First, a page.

I totally sucked. This guy came to my gig once, and afterwards he said, "That was pretty...Battle of the Bands,” and I was like, "You're not wrong, it wasn't great." It's funny because now he's my distributor in Australia, so he kept the faith. Anyway, when I first started this project, I already had a good understanding of the local scene, which is great because it meant I got to hit the ground running in a sense of creating opportunities. The Melbourne music scene is such a supportive network of people. If someone gets up and hits their stride or whatever, people celebrate it. Everyone's rooting for Courtney Barnett; I think she's a great example.

Do you remember your first show in the US?

I'm pretty sure the first one was at The Echo in L.A. It was in March of last year, so not that long ago. It was one of my favorite shows ever. It was really, really special and bizarre.

Did anything about the scene here surprise you?

Gigging here is so different than gigging in Australia. For one, people go to shows on Wednesdays and shit, which is awesome. In Australia you pretty much only tour on the weekends. There's just stuff happening all the time, and that's just because there's more people. In Australia there's actually not enough people to populate anywhere. There's just so much going on here, it's great.

Fast-forwarding a little bit, you’ve been playing shows in the US for a few years now, and you have another headlining tour this summer. Will you change it up at all?

We're coming back to play all the places we missed this time around, which is exciting. We've been slipping some new stuff into the set. I'm going to basically perform my next record…

Next record?!

Yes! I'm gonna record my next album in September/October. I've been touring for so long, I'm so excited to do it.

What’s the vibe so far?

It’s good. When I did the first one, I sort of did it between touring and a lot of things. I remember saying, “That was great and fun, and I enjoyed that and I'm happy with the outcome,” but I don't want to [record like] that again. I'm ready to sit down and immerse myself in something different.

Can we expect a similar sound to your last album?

I don't want to lock myself into a physical genre or something like that. I think that the last album was kind of nice and varied in a decent way, and I want to keep doing that. There are certain aspects that I want to retain, but I don't want to do the same thing again.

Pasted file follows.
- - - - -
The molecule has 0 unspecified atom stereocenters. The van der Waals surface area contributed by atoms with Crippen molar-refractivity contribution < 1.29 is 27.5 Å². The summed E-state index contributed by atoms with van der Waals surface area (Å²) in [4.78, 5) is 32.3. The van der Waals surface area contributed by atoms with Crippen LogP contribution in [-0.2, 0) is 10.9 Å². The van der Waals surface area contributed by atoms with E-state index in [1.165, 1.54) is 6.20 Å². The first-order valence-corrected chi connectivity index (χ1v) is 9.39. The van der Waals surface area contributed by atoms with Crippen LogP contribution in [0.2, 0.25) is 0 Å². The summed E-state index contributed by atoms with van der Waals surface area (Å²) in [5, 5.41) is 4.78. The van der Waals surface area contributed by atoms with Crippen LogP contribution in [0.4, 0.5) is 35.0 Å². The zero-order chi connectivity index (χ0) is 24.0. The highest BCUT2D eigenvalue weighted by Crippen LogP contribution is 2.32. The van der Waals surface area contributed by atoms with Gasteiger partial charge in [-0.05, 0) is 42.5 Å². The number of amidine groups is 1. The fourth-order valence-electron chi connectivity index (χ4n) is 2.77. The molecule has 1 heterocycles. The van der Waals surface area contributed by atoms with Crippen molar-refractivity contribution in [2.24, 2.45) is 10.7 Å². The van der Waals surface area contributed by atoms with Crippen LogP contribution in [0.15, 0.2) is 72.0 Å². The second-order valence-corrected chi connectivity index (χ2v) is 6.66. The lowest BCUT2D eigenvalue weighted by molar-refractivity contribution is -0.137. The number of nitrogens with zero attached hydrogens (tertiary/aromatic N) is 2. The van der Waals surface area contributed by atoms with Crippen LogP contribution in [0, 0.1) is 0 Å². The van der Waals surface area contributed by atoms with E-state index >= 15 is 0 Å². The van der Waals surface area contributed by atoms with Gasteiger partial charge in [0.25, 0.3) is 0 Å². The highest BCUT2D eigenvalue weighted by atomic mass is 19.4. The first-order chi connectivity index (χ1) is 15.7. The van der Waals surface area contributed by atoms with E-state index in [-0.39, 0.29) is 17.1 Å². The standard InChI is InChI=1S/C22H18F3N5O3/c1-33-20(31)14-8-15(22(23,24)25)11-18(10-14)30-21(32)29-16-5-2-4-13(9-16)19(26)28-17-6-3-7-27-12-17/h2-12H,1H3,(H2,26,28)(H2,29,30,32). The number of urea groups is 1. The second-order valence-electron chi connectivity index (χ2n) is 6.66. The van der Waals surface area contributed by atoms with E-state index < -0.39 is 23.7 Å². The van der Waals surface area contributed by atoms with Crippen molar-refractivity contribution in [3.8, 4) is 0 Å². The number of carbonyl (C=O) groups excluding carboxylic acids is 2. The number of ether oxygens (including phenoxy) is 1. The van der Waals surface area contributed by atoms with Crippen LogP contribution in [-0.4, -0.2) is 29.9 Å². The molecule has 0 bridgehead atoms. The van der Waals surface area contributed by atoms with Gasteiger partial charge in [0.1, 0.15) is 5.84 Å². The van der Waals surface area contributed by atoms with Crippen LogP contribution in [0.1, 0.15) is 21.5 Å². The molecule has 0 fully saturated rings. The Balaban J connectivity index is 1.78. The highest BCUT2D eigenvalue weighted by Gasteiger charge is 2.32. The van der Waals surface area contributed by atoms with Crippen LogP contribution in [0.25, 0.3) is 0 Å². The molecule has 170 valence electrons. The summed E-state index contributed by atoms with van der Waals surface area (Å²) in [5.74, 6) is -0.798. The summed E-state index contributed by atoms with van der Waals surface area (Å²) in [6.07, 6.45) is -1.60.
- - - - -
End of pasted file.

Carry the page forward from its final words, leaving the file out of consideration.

I want to grow and develop, to feel like I've developed as an artist, because that’s why I fucking do it, you know? That's what fulfills me.

So what you're saying is, there will not be any saxophone on this record.

There might be! There was saxophone on the last one, on "Backpack.” It’s good, it's like it's free. [Laughs]

What cities are you looking forward to on tour this summer?

We love coming to New York, and especially to play with Jimmy Eat World the other week, that venue [Brooklyn Steel] was so good. We're also playing Bowery Ballroom in August. I'm so excited to come back.

How was it touring with Jimmy Eat World?

It went so good. We played 3 shows with Jimmy Eat World, who are some of the nicest people I've ever met. So lovely and accommodating. They've been doing it for 24 years and they get it. They know what it's like and they are so understanding and generous. I felt fortunate to get those shows.

Who's still on your wish list to go out with?

Well, Bruce Springsteen, 100 percent. [Laughs] And I hope that they hear this, one of my favorite bands of all time: Paramore. I saw them the other week at Bonnaroo and a couple times before then. They've got five records, and each one is amazing and they're all varied and they're all shown their development and personality. I look up to Hayley Williams a lot as an artist, and as a person as well. So, yeah I love them. They're super inspiring. Paramore, and The Yeah Yeah Yeahs. That could be a good three-way tour, actually.

I think you opening for Paramore is very achievable.

Let's make it happen. That can be our pact.

This is random, but it’s been on my mind because Best Coast is doing a children's album. Would you ever do something like that?

I was just having dinner with Bobb from Best Coast and he was telling me about Best Kids. That’s the coolest thing ever, man, I would love to do that. That would be sick.

What would be a lesson you would teach kids? You have to educate them with the music, too!

I know, it’s molding minds. All I'm doing is getting kids on the stage, playing guitars. I need to do more. I need to do something more retentive.

Catch Alex Lahey on tour.